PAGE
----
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'Laughter yoga' clubs catch on in stressed-out Hong Kong

HONG KONG--Hypnotherapist Dick Yu has a mission that seems unthinkable to some Hong Kong people: he wants to make the Asian financial hub's seven million residents laugh.

“Hong Kong people don't laugh because they are under constant pressure to make more money, to make life better,” says Yu, who has founded 11 Laughter Clubs in the southern Chinese city since 2007.

“People get worried easily because housing is so expensive, the cost of living is getting higher and people are concerned about whether they can keep their job.”

The 35-year-old trained hypnotherapist set up Hong Kong's first laughter club in 2007, after he discovered the concept of laughter yoga — made popular as an exercise routine by Indian physician Madan Kataria in 1995.

Since then hundreds of heavy-hearted Hong Kongers have signed up for the free classes, a sign, experts say, of the city's underlying health and social problems.

“When you laugh, you're happier, you become positive and everything else will become better,” Yu says after a one-hour laughing session in a park.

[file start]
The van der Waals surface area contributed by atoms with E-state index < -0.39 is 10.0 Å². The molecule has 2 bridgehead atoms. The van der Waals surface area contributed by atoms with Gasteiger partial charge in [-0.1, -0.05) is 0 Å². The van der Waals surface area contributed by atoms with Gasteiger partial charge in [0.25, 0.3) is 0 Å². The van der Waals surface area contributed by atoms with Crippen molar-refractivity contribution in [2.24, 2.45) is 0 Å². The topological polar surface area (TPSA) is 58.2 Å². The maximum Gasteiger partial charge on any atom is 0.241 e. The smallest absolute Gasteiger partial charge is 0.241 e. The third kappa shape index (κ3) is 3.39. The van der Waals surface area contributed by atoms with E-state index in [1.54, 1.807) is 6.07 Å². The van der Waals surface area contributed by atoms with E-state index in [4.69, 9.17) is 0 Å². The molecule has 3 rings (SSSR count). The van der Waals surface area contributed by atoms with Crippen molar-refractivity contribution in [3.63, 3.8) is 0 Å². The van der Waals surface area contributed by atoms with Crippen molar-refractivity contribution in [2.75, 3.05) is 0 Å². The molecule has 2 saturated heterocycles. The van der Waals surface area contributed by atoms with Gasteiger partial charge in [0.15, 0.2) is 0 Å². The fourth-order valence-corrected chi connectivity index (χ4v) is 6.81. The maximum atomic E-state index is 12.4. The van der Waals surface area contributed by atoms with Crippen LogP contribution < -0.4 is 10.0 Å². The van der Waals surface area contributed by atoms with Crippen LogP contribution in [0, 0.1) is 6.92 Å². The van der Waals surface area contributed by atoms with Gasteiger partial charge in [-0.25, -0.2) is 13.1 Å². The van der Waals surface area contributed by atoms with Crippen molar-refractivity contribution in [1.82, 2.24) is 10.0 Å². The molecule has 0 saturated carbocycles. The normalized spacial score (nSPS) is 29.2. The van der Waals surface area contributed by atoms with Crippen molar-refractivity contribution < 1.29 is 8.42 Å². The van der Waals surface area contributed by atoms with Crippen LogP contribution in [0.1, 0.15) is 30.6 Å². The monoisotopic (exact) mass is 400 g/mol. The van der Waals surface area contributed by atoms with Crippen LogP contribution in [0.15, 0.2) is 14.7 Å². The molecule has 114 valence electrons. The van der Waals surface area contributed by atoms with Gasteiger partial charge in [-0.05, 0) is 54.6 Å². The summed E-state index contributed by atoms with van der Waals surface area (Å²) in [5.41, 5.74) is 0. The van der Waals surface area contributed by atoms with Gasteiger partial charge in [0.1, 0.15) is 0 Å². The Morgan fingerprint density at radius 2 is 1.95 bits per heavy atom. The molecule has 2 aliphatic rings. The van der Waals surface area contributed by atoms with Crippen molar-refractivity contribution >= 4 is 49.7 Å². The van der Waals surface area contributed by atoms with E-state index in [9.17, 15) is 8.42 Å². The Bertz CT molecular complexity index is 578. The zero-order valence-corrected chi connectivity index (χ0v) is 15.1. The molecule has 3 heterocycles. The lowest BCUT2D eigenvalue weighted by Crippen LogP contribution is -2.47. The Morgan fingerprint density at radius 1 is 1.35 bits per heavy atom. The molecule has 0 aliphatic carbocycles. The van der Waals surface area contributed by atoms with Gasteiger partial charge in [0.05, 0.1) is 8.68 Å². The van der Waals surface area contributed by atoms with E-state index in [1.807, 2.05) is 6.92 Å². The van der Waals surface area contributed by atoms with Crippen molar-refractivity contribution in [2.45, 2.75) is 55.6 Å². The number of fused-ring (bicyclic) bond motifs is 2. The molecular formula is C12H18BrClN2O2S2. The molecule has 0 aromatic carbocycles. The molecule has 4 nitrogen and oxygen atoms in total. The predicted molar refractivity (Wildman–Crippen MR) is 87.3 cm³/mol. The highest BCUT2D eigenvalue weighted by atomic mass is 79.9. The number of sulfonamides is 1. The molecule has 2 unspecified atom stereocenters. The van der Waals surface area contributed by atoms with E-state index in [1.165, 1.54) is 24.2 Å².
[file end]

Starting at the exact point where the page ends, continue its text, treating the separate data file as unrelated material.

“Ho ho, ha ha ha,” the group of 30 students recite. They combine the exercise with deep yogic breathing, give each other high-fives, clap and waddle like penguins, all in the name of laughter.

The fake laughter very soon breaks into the real thing, demonstrating one of the core principles of laughter yoga: laughter has physiological benefits whether it is fake or real.

As the adage “laughter is the best medicine” goes, researchers credit belly laughs as a recipe for a healthy heart. It helps expand blood vessel linings to increase blood flow, reduces stress hormones and boosts the immune system.

A British study last year showed 15 minutes of laughter increased the level of pain tolerance by around 10 percent, as the action helps to trigger the release of endorphins, the body's naturally produced pain killers.

“It was a bit awkward in the beginning when we tried to fake the laughter with the 'ho ho, ha ha ha', but after a while you can tell the difference and you feel more relaxed,” said Kaman Wong at one of Yu's classes.

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Dick Yu, right, leads participants in “laughter yoga” in a park in Hong Kong on Feb. 12. The 35-year-old trained hypnotherapist set up Hong Kong's first laughter club in 2007, after he discovered the concept of laughter yoga — made popular as an exercise routine by Indian physician Madan Kataria in 1995.

(AFP)

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